Needham History: The Long Journey of Richard Fry

An Unlikely Friendship Leads to a Lasting Legacy

The old Alden house at 604 Central Avenue, circa 1950. The Needham maps show a house on this property from at least 1771. The house was demolished, probably in the 1960s or 1970s. The precise age of the house is unknown, but in 1911 it was considered one of the oldest houses in town, and its form is consistent with a date in the mid-1700s.

The Long Journey of Richard Fry

In one corner of Avery Field is a large rock. On the face of the rock is an oblong recessed area which used to have a plaque. The plaque was removed after damage, but once read “In memory of Richard Fry 1874 – 1950. Son of a Freedman. Friend and Benefactor of Needham Youth.”

Who was Richard Fry?

Around about 1900 (give or take a few), Moses Alden passed Richard Fry, a young Black man, walking along the road, and gave him a lift in his carriage. Richard Fry was born in Alexandria, VA in 1874. His father had been enslaved. It is not known exactly when or why Fry left his home in Virginia to come so far north, nor how he came to be hitching a ride along the road to Needham. However, whatever he and Alden talked about must have impressed Alden greatly, because Fry was invited to live with them at their home (now 604 Central Avenue), and continued to do so for decades.

The extended Alden family owned several properties along the stretch of Central Avenue, between West and Webster Streets. They were descended from Henry Alden, who came to Needham from (?)Boston around 1704, when Needham was still part of Dedham. Henry was a grandson of John and Priscilla Alden, of Mayflower fame. The Central Avenue property shows up as belonging to the Aldens on the oldest map of Needham – the Barachiah Mason map of 1771 – and continuously thereafter until the 1930s. In 1911, Needham historian George Kuhn Clarke noted that the Alden house was “one of the most ancient dwellings in town.” It was still standing circa 1950, but was apparently torn down in the 1960s or 1970s.

Fry was employed by William Carter as a gardener and handyman for his home on Alfreton Road, and for his offices and mill on Highland Avenue. He was also Carter’s chauffeur; and after Carter’s death in 1918, Fry continued to drive for Mrs Carter until her death in 1932. Carter had provided that Fry would have employment for life, so he continued to work for the Carter Company into his old age.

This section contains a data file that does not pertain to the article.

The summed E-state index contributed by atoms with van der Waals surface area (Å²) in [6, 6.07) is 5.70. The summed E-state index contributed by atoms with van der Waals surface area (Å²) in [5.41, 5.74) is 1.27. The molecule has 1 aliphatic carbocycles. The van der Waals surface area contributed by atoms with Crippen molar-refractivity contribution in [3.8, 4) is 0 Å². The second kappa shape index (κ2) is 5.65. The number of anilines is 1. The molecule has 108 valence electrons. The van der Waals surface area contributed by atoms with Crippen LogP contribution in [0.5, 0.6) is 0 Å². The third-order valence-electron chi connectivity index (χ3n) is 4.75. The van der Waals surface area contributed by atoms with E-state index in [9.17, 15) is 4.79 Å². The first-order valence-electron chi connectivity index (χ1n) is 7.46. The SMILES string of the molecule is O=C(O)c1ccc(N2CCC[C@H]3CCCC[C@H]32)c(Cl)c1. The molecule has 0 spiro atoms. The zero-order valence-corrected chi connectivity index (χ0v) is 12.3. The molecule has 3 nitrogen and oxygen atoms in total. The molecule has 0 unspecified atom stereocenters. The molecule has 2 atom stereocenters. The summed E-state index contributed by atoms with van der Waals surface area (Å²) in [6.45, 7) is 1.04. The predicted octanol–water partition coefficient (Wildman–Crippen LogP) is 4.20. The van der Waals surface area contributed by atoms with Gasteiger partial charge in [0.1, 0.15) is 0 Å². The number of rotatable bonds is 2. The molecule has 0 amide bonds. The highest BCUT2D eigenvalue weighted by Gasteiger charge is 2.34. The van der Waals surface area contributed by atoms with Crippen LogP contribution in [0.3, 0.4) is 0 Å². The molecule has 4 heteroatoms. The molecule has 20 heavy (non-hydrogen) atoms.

Fry was a member of the Village Club, and of a Black Masonic Lodge in Boston. He never married and had no relatives in the area. He did, however, clearly inspire friendship. When Abbie Alden, Moses’ widow, died in 1933, she deeded ownership of the Central Avenue house to Richard Fry, and it continued to be his home for the next decade or so. After he could no longer work, Fry was cared for by his neighbors, the Cefalos and the Ferraras. Fry’s friends Asa Small and John Whetton arranged to put his affairs in order and helped him write a will. In his last years he suffered from dementia and needed more care, so they found a nursing home for him in Roxbury. He died in 1950 in Medfield; he was about 75 years old. He is buried in the Needham Cemetery, not far from the Carter family plot.

Richard Fry’s will left his estate to the Town of Needham. Once his affairs were settled, this amounted to $1800. Town Meeting accepted the bequest in 1952, using it to create and install a memorial to Fry, and the rest for improvements to Avery Field. Avery Field had belonged to the town since the days when it was a schoolyard, but it had not been drained and graded for use as a playing field. The bequest amount was supplemented by Fry’s friend, contractor Joseph Cefalo, who did the work, and by an additional $6000 appropriated by Town Meeting.

Avery Field was the first of the town’s Little League fields. There are now many such fields, and every spring Avery Field is the scene of softball league games, neighborhood games, games of catch, and all kinds of casual and family recreation. It is a neighborhood gem, brought to you in part by the generosity of a man who created a successful new life for himself, a long way from home.

The information for this story comes from town records, and interviews made some years ago with people who knew Richard Fry – William Carter (Carter’s grandson), Anthony Cefalo, John Marr, and Mrs Asa Small.

The Town, working with Green Needham, has plans to make some improvements in Avery Field, including planting new trees and hopefully restoring the damaged Richard Fly plaque. If you are interested in becoming involved or would like more information, contact Michael Greis at Green Needham,

The stone which used to carry the plaque memorializing Richard Fry overlooking the Little League baseball diamond at Avery Field.

Gloria Polizzotti Greis is the Executive Director of the Needham History Center & Museum. For more information, please see their website at
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